In ”B. Self-Consciousness”, Hegel writes, “Self-consciousness achieves its satisfaction only in another self-consciousness”. By this he means that self—consciousness can only satisfy its desires in Life (ie. in a physical, limited body in a physical world with other people and things in their limited, physical embodiments) where mutual recognition of others is necessary because with others, one “cannot utilize (them) for its own purpose, if that object does not of its own accord do what the ﬁrst does to it”.
And though as Stern notes, this can be read with heavy moralistic tones a la Kant‘s Kingdom of Ends, there’s also an inherently self-serving purpose to this moral gesture: a person’s “well-being and identity as a subject is bound up with how (they are) seen by the other self-consciousness”. In clear English, Hegel is pointing out that self-consciousness has desires, but because these desires must be lived out in a world with others to satisfy them, we should treat each other as ends in themselves because we cannot utilize others for our own purpose unless they go along with it and our personal identity and well-being are not separable from how others see us.
And as we’ll see in the master-slave dialectic, the structure of overpowering another through slavery is inherently self-defeating. But let’s not focus on the future. Let’s investigate what Hegel means by satisfaction and how it relates to desire and the role of mediation (Le. the process of combining two positions into a synthesis) therein.
So, what does Hegel mean by satisfaction here and how does it relate to desire? Well, satisfaction is impossible without desire because satisfaction arises from the attainment of desire; having your desires fulﬁlled is what makes the experience satisfying In other words, to say “Self—consciousness achieves its satisfaction…” is to say that self-consciousness had a desire it set forth that has been achieved But once you add others, this becomes problematic because self-consciousness turns away from the world and may desire anything, including things that are not immediately available or require the assistance and cooperation of others; however, all of these things must be attained in the world, and as such, desire is both of the world and supersedes it simultaneously.
This is a great place to bring in the concept of mediation. Mediation, for Hegel, is the movement of two positions into a synthesis. In this section of the text, there are many mediations happening. Previous philosophers had focused on the movement between the subject and the object; however, Kant, had noted the distinction between phenomena and noumena both introducing a few intriguing ideas, but leaving space for something new. In this vein, Hegel points out that in our experience, things are for us (phenomena), but they also have a being of their own (noumena). So, in order to understand experience, we have to recognize that perception (phenomena) is mediation between self and the thing»in-itself (noumena). And that because we’re self-conscious beings, consciousness itself also mediation is a between self-consciousness and the world (Le. for Hegel, we’re always between the mind and the body as both uniﬁed and as such with the self and the world). Both of these mediating movements are necessary for desires to be satisﬁed, however.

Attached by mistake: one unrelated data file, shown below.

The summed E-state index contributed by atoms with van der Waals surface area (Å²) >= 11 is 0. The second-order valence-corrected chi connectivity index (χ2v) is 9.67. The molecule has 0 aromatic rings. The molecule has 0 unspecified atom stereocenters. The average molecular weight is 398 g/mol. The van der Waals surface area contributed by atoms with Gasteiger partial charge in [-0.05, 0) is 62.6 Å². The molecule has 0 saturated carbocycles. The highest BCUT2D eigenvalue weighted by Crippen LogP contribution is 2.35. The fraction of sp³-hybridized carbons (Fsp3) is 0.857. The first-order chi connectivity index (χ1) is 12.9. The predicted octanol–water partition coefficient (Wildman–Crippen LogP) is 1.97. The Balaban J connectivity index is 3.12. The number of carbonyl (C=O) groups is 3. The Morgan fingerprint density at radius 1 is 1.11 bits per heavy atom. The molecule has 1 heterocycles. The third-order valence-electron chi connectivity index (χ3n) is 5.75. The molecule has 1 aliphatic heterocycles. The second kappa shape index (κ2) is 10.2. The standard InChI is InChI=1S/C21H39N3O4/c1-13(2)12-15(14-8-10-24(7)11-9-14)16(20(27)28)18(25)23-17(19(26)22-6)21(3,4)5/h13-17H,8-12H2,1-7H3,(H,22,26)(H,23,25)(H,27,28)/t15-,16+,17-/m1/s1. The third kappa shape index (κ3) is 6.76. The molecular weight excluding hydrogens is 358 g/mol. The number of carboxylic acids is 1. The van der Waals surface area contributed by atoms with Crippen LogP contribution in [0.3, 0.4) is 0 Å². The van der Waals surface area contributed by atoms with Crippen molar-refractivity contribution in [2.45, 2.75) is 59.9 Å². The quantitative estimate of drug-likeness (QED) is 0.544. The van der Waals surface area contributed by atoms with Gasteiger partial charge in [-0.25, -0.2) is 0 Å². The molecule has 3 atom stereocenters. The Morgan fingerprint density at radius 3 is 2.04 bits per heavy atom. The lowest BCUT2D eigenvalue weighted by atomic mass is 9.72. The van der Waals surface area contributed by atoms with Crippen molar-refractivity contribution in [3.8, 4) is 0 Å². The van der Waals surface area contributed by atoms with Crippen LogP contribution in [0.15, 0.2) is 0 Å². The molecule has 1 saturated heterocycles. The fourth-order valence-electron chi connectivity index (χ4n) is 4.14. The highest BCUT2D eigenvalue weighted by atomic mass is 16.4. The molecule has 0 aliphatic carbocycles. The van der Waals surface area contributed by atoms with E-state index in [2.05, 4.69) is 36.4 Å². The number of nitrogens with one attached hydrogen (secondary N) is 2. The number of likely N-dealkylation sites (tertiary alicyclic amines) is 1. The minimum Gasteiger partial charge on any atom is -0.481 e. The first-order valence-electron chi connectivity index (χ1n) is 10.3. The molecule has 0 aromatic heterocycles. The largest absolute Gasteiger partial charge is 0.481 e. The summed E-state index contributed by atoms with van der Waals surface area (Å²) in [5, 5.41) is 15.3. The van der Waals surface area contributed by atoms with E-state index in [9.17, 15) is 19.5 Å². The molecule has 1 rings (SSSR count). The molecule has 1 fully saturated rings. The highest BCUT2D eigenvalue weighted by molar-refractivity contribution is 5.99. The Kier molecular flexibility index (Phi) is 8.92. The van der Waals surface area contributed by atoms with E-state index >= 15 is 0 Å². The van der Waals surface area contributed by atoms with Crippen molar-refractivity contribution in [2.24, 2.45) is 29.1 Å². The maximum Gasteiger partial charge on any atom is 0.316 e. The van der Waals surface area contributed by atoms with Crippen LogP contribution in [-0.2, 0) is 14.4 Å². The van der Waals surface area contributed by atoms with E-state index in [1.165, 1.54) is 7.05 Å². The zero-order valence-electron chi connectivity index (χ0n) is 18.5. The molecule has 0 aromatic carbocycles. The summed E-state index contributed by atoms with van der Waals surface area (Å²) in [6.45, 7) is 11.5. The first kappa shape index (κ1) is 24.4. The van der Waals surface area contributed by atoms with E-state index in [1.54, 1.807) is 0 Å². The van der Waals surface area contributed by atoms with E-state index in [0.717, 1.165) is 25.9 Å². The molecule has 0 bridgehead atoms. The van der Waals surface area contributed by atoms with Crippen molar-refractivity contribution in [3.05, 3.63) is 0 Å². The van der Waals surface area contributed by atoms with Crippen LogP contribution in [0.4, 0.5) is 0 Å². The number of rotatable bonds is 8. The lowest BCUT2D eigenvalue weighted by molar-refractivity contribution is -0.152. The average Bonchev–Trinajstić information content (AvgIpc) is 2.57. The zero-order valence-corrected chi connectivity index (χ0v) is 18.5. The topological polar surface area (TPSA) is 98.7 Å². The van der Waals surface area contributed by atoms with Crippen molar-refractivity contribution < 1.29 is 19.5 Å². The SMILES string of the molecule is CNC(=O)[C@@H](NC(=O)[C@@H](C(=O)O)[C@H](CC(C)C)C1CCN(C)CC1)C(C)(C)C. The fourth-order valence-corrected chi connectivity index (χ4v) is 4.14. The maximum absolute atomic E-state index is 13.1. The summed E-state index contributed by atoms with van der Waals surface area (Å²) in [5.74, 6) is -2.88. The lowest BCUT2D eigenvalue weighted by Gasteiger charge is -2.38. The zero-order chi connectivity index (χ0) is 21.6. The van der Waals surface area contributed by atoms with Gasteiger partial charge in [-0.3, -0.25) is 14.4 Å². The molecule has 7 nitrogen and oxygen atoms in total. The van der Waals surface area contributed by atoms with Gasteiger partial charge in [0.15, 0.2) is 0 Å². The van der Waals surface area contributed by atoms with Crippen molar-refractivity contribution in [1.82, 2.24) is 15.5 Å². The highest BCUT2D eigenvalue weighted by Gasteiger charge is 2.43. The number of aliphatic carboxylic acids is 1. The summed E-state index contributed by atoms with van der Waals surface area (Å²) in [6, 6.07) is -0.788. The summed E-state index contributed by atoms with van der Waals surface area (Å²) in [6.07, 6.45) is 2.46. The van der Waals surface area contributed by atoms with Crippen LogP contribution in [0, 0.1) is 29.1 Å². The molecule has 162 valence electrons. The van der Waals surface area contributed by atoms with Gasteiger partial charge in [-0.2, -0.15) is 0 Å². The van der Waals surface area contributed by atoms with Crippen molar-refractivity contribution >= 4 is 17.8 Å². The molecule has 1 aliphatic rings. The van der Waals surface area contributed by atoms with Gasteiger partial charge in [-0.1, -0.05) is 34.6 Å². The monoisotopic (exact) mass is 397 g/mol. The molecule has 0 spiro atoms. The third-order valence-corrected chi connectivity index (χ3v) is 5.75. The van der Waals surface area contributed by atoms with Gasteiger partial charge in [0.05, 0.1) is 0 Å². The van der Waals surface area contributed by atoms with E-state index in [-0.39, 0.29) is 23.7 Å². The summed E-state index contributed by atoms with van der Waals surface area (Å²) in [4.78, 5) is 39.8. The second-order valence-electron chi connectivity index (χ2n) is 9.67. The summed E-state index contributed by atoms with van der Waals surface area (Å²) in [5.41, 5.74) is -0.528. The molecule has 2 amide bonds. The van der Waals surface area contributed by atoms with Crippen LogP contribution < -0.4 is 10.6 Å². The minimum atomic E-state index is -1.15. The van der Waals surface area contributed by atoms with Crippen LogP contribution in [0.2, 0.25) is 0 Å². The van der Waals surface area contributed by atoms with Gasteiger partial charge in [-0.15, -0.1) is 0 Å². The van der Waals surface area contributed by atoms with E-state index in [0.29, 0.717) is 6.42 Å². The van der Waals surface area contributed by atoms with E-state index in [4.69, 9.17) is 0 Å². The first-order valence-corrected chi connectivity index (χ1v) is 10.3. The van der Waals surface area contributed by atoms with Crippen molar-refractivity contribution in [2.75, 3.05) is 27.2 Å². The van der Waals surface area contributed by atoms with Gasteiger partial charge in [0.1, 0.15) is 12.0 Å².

This is clear when we think back to what was said at the beginning: we cannot utilize others for our own purpose unless they go along with it and our personal identity and well—being are not separable from how others see us. Other things and other people have a nature beyond our reach (noumenal) and as such there’s something always beyond our reach. And when we interact with either, we have to perceive them, which in one sense is the ability to negate and destroy them by constituting them as we wish, but because they will likely resist this (unless they’re your willing slave) there is an opposing moment wherein the other is out of our control. So, in this way, all of our interactions are mediation between our desires and the world, which contains within in objects and people that are beyond our control.
And so, now it’s clear why Hegel writes, “Self-consciousness achieves its satisfaction only in another self-consciousness” Without others, we’d be unable to fully express our identity and would lack the well-being that comes from others In the simplest of ways, if there is no other or a we or a they, then there is no real need for a me as an individual, I just am. Likewise, without others, we couldn’t live in cooperative states which truly allow us individuality and well-being because they allow us to not only have greater desires, but to have greater ability to manifest these desires through the relative ease of cooperative effort of others (i.e. it’s a lot easier than it’d be if we didn’t live in societies; however, even now, it’s a lot easier if you‘re an easy person to get along with).